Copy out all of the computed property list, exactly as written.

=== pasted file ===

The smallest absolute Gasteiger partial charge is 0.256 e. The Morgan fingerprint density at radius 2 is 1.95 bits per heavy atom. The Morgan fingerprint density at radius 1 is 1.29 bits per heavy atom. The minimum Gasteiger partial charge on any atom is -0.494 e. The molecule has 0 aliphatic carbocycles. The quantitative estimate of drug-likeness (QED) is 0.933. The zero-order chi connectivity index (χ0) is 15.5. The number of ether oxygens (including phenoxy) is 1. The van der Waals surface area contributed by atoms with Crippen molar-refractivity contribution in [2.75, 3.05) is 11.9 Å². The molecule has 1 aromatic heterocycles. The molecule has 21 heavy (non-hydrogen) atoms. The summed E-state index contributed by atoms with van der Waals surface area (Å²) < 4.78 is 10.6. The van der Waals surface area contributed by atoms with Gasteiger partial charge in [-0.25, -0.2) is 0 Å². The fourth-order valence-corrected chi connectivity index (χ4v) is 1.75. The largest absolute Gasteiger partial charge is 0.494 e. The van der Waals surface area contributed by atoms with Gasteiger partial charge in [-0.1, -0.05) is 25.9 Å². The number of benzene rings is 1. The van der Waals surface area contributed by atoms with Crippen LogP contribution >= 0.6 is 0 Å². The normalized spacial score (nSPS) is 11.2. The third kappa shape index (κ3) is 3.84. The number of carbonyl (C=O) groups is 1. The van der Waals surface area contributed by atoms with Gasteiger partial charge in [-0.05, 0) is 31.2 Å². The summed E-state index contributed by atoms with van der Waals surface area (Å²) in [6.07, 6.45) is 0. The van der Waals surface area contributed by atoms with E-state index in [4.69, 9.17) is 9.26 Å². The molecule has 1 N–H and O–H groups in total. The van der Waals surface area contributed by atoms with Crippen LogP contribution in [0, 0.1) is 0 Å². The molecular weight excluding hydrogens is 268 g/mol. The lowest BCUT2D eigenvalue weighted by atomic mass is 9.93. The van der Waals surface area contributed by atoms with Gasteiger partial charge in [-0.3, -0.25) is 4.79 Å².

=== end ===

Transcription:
The smallest absolute Gasteiger partial charge is 0.256 e. The Morgan fingerprint density at radius 2 is 1.95 bits per heavy atom. The Morgan fingerprint density at radius 1 is 1.29 bits per heavy atom. The minimum Gasteiger partial charge on any atom is -0.494 e. The molecule has 0 aliphatic carbocycles. The quantitative estimate of drug-likeness (QED) is 0.933. The zero-order chi connectivity index (χ0) is 15.5. The number of ether oxygens (including phenoxy) is 1. The van der Waals surface area contributed by atoms with Crippen molar-refractivity contribution in [2.75, 3.05) is 11.9 Å². The molecule has 1 aromatic heterocycles. The molecule has 21 heavy (non-hydrogen) atoms. The summed E-state index contributed by atoms with van der Waals surface area (Å²) < 4.78 is 10.6. The van der Waals surface area contributed by atoms with Gasteiger partial charge in [-0.25, -0.2) is 0 Å². The fourth-order valence-corrected chi connectivity index (χ4v) is 1.75. The largest absolute Gasteiger partial charge is 0.494 e. The van der Waals surface area contributed by atoms with Gasteiger partial charge in [-0.1, -0.05) is 25.9 Å². The number of benzene rings is 1. The van der Waals surface area contributed by atoms with Crippen LogP contribution >= 0.6 is 0 Å². The normalized spacial score (nSPS) is 11.2. The third kappa shape index (κ3) is 3.84. The number of carbonyl (C=O) groups is 1. The van der Waals surface area contributed by atoms with Gasteiger partial charge in [-0.05, 0) is 31.2 Å². The summed E-state index contributed by atoms with van der Waals surface area (Å²) in [6.07, 6.45) is 0. The van der Waals surface area contributed by atoms with E-state index in [4.69, 9.17) is 9.26 Å². The molecule has 1 N–H and O–H groups in total. The van der Waals surface area contributed by atoms with Crippen LogP contribution in [0, 0.1) is 0 Å². The molecular weight excluding hydrogens is 268 g/mol. The lowest BCUT2D eigenvalue weighted by atomic mass is 9.93. The van der Waals surface area contributed by atoms with Gasteiger partial charge in [-0.3, -0.25) is 4.79 Å².